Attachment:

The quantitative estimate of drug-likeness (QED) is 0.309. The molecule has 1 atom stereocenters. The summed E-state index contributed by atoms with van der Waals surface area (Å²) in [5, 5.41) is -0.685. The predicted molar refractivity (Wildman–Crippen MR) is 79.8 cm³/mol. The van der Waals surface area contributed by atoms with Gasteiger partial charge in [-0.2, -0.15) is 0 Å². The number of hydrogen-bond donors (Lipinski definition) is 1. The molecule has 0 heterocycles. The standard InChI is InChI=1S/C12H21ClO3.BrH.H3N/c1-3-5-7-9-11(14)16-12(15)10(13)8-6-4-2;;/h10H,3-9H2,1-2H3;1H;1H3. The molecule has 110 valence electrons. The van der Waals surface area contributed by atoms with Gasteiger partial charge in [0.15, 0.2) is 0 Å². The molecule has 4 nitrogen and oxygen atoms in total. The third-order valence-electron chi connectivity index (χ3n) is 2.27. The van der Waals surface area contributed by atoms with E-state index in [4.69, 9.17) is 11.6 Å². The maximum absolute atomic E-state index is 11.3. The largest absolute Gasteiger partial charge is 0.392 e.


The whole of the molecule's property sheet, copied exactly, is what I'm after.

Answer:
The quantitative estimate of drug-likeness (QED) is 0.309. The molecule has 1 atom stereocenters. The summed E-state index contributed by atoms with van der Waals surface area (Å²) in [5, 5.41) is -0.685. The predicted molar refractivity (Wildman–Crippen MR) is 79.8 cm³/mol. The van der Waals surface area contributed by atoms with Gasteiger partial charge in [-0.2, -0.15) is 0 Å². The number of hydrogen-bond donors (Lipinski definition) is 1. The molecule has 0 heterocycles. The standard InChI is InChI=1S/C12H21ClO3.BrH.H3N/c1-3-5-7-9-11(14)16-12(15)10(13)8-6-4-2;;/h10H,3-9H2,1-2H3;1H;1H3. The molecule has 110 valence electrons. The van der Waals surface area contributed by atoms with Gasteiger partial charge in [0.15, 0.2) is 0 Å². The molecule has 4 nitrogen and oxygen atoms in total. The third-order valence-electron chi connectivity index (χ3n) is 2.27. The van der Waals surface area contributed by atoms with E-state index in [4.69, 9.17) is 11.6 Å². The maximum absolute atomic E-state index is 11.3. The largest absolute Gasteiger partial charge is 0.392 e.